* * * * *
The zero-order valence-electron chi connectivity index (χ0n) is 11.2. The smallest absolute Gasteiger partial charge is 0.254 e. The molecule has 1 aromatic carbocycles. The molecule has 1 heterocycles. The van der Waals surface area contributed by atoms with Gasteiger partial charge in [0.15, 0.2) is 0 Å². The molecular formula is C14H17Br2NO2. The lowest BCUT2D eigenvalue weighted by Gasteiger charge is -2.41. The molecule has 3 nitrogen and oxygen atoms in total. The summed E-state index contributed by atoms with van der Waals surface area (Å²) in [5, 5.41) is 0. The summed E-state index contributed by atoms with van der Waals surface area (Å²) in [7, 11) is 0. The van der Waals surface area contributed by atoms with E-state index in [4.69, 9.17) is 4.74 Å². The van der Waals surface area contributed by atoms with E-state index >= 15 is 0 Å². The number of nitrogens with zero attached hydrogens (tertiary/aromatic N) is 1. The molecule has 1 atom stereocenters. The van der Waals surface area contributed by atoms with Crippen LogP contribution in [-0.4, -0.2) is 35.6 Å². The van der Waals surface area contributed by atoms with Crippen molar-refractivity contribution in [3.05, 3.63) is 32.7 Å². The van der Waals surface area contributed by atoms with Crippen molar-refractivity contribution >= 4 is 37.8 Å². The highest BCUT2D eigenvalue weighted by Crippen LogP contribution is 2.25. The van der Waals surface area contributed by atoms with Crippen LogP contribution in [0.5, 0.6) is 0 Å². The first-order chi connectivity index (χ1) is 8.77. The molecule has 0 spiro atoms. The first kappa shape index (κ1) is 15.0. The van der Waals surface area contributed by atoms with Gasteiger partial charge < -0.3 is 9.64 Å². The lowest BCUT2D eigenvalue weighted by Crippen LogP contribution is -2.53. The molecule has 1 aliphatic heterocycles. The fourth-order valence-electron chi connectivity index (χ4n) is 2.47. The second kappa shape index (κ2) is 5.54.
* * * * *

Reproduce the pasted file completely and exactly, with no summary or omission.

The zero-order valence-electron chi connectivity index (χ0n) is 11.2. The smallest absolute Gasteiger partial charge is 0.254 e. The molecule has 1 aromatic carbocycles. The molecule has 1 heterocycles. The van der Waals surface area contributed by atoms with Gasteiger partial charge in [0.15, 0.2) is 0 Å². The molecular formula is C14H17Br2NO2. The lowest BCUT2D eigenvalue weighted by Gasteiger charge is -2.41. The molecule has 3 nitrogen and oxygen atoms in total. The summed E-state index contributed by atoms with van der Waals surface area (Å²) in [5, 5.41) is 0. The summed E-state index contributed by atoms with van der Waals surface area (Å²) in [7, 11) is 0. The van der Waals surface area contributed by atoms with E-state index in [4.69, 9.17) is 4.74 Å². The van der Waals surface area contributed by atoms with E-state index >= 15 is 0 Å². The number of nitrogens with zero attached hydrogens (tertiary/aromatic N) is 1. The molecule has 1 atom stereocenters. The van der Waals surface area contributed by atoms with Crippen LogP contribution in [-0.4, -0.2) is 35.6 Å². The van der Waals surface area contributed by atoms with Crippen molar-refractivity contribution in [3.05, 3.63) is 32.7 Å². The van der Waals surface area contributed by atoms with Crippen molar-refractivity contribution >= 4 is 37.8 Å². The highest BCUT2D eigenvalue weighted by Crippen LogP contribution is 2.25. The van der Waals surface area contributed by atoms with Crippen LogP contribution in [0.5, 0.6) is 0 Å². The first-order chi connectivity index (χ1) is 8.77. The molecule has 0 spiro atoms. The first kappa shape index (κ1) is 15.0. The van der Waals surface area contributed by atoms with Gasteiger partial charge < -0.3 is 9.64 Å². The lowest BCUT2D eigenvalue weighted by Crippen LogP contribution is -2.53. The molecule has 1 aliphatic heterocycles. The fourth-order valence-electron chi connectivity index (χ4n) is 2.47. The second kappa shape index (κ2) is 5.54.